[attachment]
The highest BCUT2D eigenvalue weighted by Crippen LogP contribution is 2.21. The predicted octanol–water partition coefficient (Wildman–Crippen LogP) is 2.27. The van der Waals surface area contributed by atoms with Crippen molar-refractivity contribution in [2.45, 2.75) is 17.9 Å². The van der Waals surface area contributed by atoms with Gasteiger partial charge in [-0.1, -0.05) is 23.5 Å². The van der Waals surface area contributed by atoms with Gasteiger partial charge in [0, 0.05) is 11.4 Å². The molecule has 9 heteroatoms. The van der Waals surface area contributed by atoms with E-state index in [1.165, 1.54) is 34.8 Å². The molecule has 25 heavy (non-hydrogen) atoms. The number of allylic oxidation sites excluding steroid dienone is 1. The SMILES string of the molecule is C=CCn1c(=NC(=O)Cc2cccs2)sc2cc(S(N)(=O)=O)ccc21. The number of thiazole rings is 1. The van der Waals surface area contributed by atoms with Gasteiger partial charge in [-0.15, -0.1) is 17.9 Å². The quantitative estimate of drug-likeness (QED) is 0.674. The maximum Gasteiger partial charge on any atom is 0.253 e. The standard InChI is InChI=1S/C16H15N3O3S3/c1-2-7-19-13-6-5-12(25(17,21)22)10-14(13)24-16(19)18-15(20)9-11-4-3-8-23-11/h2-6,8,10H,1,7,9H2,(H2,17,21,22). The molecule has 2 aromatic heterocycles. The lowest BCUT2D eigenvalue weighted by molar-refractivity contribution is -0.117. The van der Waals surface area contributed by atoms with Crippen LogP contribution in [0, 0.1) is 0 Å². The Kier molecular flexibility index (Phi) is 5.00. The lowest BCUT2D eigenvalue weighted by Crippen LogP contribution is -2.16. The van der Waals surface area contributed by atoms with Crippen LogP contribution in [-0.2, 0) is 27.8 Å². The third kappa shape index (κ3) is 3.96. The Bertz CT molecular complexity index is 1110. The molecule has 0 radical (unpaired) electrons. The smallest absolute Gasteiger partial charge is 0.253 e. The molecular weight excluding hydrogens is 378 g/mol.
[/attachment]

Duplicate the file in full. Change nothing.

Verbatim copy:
The highest BCUT2D eigenvalue weighted by Crippen LogP contribution is 2.21. The predicted octanol–water partition coefficient (Wildman–Crippen LogP) is 2.27. The van der Waals surface area contributed by atoms with Crippen molar-refractivity contribution in [2.45, 2.75) is 17.9 Å². The van der Waals surface area contributed by atoms with Gasteiger partial charge in [-0.1, -0.05) is 23.5 Å². The van der Waals surface area contributed by atoms with Gasteiger partial charge in [0, 0.05) is 11.4 Å². The molecule has 9 heteroatoms. The van der Waals surface area contributed by atoms with E-state index in [1.165, 1.54) is 34.8 Å². The molecule has 25 heavy (non-hydrogen) atoms. The number of allylic oxidation sites excluding steroid dienone is 1. The SMILES string of the molecule is C=CCn1c(=NC(=O)Cc2cccs2)sc2cc(S(N)(=O)=O)ccc21. The number of thiazole rings is 1. The van der Waals surface area contributed by atoms with Gasteiger partial charge in [-0.15, -0.1) is 17.9 Å². The quantitative estimate of drug-likeness (QED) is 0.674. The maximum Gasteiger partial charge on any atom is 0.253 e. The standard InChI is InChI=1S/C16H15N3O3S3/c1-2-7-19-13-6-5-12(25(17,21)22)10-14(13)24-16(19)18-15(20)9-11-4-3-8-23-11/h2-6,8,10H,1,7,9H2,(H2,17,21,22). The molecule has 2 aromatic heterocycles. The lowest BCUT2D eigenvalue weighted by molar-refractivity contribution is -0.117. The van der Waals surface area contributed by atoms with Crippen LogP contribution in [0, 0.1) is 0 Å². The Kier molecular flexibility index (Phi) is 5.00. The lowest BCUT2D eigenvalue weighted by Crippen LogP contribution is -2.16. The van der Waals surface area contributed by atoms with Crippen LogP contribution in [-0.2, 0) is 27.8 Å². The third kappa shape index (κ3) is 3.96. The Bertz CT molecular complexity index is 1110. The molecule has 0 radical (unpaired) electrons. The smallest absolute Gasteiger partial charge is 0.253 e. The molecular weight excluding hydrogens is 378 g/mol.